Elai Adai is a delicious sweet dish exclusive to Kerala that is made out of Jackfruit Jam, Coconut, Rice Flour and Jaggery. The preparation is unique in that it is a two – layer steamed dish that has the banana leaf as the base. A bit elaborate to make, it is worth every bit of the effort and once made gets devoured in no time.
The most important ingredient is the jackfruit jam. Since jack fruit is not available through out the year the jam can be made and preserved during the season time so that it can be used any time of the year. However many shops now sell ready made jam which can be bought and used. The taste of the dish is further enhanced by the aroma of the banana leaf on which is it placed and steamed.
In olden days [ and even now in some homes in Kerala] the preparation of the jam by itself is a huge ritual. A whole jack fruit is sometimes used in the making of the jam in hugely populated households. The jam is so tasty it can eaten plain too. In fact the jam is used in the preparation of another delicacy ‘ Chakka Payasam ‘ or Chakka Pradaman’ [ refer earlier posts]. Will comne up with a separate post on preparing the jam.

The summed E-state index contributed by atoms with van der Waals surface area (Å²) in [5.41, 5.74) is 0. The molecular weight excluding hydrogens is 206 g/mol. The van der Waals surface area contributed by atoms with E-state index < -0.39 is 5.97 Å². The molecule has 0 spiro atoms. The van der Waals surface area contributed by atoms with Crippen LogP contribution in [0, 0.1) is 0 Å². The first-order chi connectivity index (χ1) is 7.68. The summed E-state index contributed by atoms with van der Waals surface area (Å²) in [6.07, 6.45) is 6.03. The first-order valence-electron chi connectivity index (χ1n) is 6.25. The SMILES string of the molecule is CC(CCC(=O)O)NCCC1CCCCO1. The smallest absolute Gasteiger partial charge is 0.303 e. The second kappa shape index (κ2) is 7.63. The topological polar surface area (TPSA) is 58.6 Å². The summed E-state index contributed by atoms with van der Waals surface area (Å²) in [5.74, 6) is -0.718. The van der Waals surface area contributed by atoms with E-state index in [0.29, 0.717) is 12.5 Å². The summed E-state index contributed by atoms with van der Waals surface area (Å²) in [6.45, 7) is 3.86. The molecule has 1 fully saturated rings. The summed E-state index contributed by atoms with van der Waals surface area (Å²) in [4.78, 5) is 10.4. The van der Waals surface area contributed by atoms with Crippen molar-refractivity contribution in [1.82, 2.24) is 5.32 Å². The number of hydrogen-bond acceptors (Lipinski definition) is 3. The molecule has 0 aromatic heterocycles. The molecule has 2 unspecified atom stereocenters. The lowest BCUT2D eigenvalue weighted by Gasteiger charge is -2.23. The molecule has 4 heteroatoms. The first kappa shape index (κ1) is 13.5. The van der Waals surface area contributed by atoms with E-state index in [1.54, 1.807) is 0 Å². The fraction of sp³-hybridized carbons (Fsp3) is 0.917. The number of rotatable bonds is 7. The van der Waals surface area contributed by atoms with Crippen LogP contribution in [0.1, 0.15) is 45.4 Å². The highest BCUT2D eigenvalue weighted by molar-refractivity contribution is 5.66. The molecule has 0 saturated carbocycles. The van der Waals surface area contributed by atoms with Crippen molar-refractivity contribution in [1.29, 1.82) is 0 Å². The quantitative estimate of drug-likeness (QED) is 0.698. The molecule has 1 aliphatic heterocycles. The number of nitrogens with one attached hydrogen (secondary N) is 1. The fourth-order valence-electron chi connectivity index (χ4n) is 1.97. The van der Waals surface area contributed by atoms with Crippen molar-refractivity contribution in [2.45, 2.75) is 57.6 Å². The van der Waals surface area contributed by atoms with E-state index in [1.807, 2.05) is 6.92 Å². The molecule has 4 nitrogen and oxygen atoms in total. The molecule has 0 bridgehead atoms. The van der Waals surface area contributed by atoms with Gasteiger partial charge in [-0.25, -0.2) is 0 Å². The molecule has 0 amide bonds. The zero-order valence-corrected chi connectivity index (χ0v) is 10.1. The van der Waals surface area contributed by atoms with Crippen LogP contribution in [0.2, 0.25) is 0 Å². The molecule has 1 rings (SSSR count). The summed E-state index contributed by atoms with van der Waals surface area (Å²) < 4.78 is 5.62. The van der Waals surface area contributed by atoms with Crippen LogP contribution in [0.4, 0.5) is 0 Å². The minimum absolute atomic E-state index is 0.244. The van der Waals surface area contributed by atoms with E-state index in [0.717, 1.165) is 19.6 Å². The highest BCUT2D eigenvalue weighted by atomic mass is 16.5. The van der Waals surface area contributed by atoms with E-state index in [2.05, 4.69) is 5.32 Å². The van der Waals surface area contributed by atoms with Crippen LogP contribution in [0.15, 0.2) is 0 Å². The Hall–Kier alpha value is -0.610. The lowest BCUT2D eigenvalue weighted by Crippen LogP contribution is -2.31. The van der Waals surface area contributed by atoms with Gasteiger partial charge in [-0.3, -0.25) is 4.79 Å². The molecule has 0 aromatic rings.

Jack fruit jam – 1 cup
Grated jaggery – 3/4 cup
Grated Coconut – 2 cups
Raw rice – 3/4 cup
Boiled Rice – 1 cup
Gingely Oil – 1 tlbsp
Salt – Pinch
Banana Leaves – One per piece of adai. Cut them into squares depending on the size of your steamer.
For the filling:
Melt jaggery with little water and strain.
In a heavy bottomed pan pour melted jaggery and add the jack fruit jam.
Stir well so that the jam mixes well to a paste like consistency without any lumps.
Added grated coconut and mix well till it again reaches a jam – like consistency and all the moisture is gone.
For the paste: